Brew By Numbers – 11|04 4.1% ABV
Having both of us taken a bit of a break in recent months with holidays, new jobs, and what not, I finally decided to get back to business and do what we at thehoppycraft do best: review great beers!
Having tried some other beers by London towns’ very own experimental numerical brewing goliaths, Brew By Numbers (BBNo), I was always fascinated by the simple number formula they used for the beers and the staggering amount of possible combinations. Confused? Don’t be it’s actually more simple that you think. The first two digits, in this case 11, indicate the style of beer (Session IPA) and the second two digits, 04, are indicative of the recipe used to brew the beer (Chinook & Amarillo). Put the two together and you get, drumroll please…a session IPA brewed with Chinook & Amarillo hops or as Brew By Numbers call it 11|04.
Coming in a standard 330ml bottle and sporting a distinctive minimalistic black text on brown paper label, the style gives the bottle an eye catching homemade DIY type vibe. This is rustic, appealing and consistent across the range so it makes spotting bottles by BBNo quite easy.
Still with me? Good, let’s crack this bad boy open!
The beer has a lively, bustling, hazy orange pour which forms a light off white 2 finger head which didn’t last very long at all. Minimal lacing followed as I had anticipated from the head and very fine carbonation.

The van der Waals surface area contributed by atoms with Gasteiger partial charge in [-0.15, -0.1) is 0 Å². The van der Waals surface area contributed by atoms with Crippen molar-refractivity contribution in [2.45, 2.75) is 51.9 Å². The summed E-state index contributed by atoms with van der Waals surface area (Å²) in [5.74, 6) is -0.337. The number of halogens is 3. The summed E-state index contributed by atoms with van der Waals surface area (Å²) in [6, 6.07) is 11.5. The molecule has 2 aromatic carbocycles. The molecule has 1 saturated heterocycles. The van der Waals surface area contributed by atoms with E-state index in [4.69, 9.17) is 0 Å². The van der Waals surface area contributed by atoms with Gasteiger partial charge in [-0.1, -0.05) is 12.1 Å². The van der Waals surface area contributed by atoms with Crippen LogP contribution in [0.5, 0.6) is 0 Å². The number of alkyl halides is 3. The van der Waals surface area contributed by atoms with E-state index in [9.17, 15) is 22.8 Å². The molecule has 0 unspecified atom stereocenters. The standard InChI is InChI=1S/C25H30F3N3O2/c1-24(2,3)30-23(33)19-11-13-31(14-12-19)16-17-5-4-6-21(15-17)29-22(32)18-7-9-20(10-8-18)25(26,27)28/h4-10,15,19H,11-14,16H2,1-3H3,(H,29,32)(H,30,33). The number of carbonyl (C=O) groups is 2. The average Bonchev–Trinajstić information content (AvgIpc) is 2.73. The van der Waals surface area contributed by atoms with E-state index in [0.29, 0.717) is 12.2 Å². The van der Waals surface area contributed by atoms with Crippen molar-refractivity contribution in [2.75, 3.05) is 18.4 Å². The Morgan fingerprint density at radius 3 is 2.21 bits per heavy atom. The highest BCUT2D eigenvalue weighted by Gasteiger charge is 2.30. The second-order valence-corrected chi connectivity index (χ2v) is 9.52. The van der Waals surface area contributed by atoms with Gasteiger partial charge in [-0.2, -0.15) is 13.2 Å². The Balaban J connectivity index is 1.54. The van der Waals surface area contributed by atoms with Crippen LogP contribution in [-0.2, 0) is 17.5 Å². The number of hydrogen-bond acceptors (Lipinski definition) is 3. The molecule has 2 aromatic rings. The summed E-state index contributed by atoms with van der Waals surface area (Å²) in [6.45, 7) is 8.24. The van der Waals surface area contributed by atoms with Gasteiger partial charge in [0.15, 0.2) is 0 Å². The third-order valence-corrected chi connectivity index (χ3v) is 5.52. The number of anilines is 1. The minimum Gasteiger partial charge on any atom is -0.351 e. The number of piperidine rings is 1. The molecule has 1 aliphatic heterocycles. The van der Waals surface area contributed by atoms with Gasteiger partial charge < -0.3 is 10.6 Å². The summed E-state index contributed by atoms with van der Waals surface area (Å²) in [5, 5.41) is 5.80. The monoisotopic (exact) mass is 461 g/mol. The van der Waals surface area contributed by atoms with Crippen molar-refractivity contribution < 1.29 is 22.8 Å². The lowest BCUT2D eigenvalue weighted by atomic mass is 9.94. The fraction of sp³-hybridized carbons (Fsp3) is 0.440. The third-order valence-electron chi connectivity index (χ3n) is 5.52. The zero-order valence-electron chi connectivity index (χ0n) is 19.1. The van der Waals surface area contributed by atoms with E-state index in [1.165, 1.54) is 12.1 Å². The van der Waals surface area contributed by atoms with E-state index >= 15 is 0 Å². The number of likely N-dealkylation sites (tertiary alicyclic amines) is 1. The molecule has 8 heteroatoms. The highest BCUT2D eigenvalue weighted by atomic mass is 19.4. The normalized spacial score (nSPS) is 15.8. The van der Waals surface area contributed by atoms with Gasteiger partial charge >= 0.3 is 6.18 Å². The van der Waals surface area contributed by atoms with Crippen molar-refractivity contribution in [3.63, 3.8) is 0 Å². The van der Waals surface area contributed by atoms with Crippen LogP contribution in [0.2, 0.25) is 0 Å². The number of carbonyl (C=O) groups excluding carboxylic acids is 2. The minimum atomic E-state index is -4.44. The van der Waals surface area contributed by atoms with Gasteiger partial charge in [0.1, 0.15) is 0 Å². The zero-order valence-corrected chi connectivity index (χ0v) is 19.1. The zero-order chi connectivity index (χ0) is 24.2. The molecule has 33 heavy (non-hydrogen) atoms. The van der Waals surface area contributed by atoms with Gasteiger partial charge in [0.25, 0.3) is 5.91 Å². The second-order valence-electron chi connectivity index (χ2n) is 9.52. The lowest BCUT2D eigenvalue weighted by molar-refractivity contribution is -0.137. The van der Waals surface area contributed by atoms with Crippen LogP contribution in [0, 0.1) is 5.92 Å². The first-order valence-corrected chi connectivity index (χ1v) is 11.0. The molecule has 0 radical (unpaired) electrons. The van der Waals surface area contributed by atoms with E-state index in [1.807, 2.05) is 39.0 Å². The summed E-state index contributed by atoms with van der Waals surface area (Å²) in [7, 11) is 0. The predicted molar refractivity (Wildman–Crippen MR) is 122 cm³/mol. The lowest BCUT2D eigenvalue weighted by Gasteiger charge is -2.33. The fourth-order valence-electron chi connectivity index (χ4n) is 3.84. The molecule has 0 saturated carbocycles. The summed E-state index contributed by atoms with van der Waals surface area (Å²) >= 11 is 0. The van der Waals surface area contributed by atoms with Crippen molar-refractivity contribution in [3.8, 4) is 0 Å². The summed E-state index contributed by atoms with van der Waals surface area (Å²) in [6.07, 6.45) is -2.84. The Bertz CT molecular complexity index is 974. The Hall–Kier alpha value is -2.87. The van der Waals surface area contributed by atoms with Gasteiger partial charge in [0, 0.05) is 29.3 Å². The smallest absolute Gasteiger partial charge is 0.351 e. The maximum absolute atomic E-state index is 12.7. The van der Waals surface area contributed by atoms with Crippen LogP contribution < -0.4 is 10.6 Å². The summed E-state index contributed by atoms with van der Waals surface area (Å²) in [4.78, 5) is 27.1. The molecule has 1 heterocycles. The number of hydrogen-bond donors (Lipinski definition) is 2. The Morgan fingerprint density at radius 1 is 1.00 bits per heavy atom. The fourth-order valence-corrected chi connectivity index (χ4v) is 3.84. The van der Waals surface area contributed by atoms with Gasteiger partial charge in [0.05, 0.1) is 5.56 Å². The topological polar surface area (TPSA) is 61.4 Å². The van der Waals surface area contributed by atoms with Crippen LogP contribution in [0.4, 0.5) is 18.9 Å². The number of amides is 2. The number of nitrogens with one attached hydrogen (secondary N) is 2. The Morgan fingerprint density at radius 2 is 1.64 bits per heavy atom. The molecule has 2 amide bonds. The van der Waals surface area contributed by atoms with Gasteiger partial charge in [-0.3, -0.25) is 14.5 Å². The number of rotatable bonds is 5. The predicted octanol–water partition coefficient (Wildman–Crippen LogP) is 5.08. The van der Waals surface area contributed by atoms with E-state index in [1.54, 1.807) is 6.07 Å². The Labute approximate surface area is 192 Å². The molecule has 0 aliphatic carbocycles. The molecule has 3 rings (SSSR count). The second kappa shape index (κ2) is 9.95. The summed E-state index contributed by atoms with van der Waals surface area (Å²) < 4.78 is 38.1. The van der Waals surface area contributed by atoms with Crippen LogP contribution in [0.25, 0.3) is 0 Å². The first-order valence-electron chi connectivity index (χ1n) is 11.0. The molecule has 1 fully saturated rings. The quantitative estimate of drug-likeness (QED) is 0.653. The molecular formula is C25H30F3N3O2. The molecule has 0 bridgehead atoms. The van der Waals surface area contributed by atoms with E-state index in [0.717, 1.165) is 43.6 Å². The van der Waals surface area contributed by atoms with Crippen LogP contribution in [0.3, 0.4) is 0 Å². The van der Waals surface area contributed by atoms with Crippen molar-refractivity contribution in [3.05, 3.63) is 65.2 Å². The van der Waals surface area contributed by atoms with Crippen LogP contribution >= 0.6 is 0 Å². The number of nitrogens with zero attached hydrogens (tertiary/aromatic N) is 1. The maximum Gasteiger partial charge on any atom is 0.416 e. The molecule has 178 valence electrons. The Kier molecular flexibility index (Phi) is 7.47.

The beer has a pleasant, sweet floral like smell with grapefruit, bitter orange, and peach the predominant notes on the nose. Despite packing two different varieties of hops the beer is not spectacularly hoppy on the nose for an IPA.
There is also a distinctive wheat beer like note to this beer, not quite as sharp, potent or distinctive as a standard wheat beer but it’s defiantly lurking and pops up from time to time. This really makes my nose happy, no doubt akin to the Munich malts used in the brew.
The grapefruit from the nose really comes through on the pallet with bitter citrus coming off the Amarillo hops adding a lovely tartness and depth to the taste. Notes of pine also pop up and add to the interesting bitter sweetness of the beer. For an IPA, the beer is not particularly hoppy or bitter. The light malty aftertaste that comes through, combined with the bitter citrus, is a real delight on the pallet. The finish of the beer is dry, bitter and citrusy with enjoyable notes of bitter orange really coming through.
The body of the beer is light and quite thin, as could be anticipated by a session IPA, and at 4.1% this is a beer you could happily sap on all day – think beer garden and think sunshine (I know it’s hard!)
Having taken so long to finally get back to writing a new review I’m certainly not disappointed by my choice. 11|04 is a fantastic session IPA with quite a lot going on; however, all the flavours are very much in balance and really enjoyable. This is a beer I have sat and enjoyed from start to finish and it seems to tread the line between IPA and APA like a boss.
I could have definitely been doing with a few cold ones of these in the few days of the great British summer we managed to see!
Reviewed by LB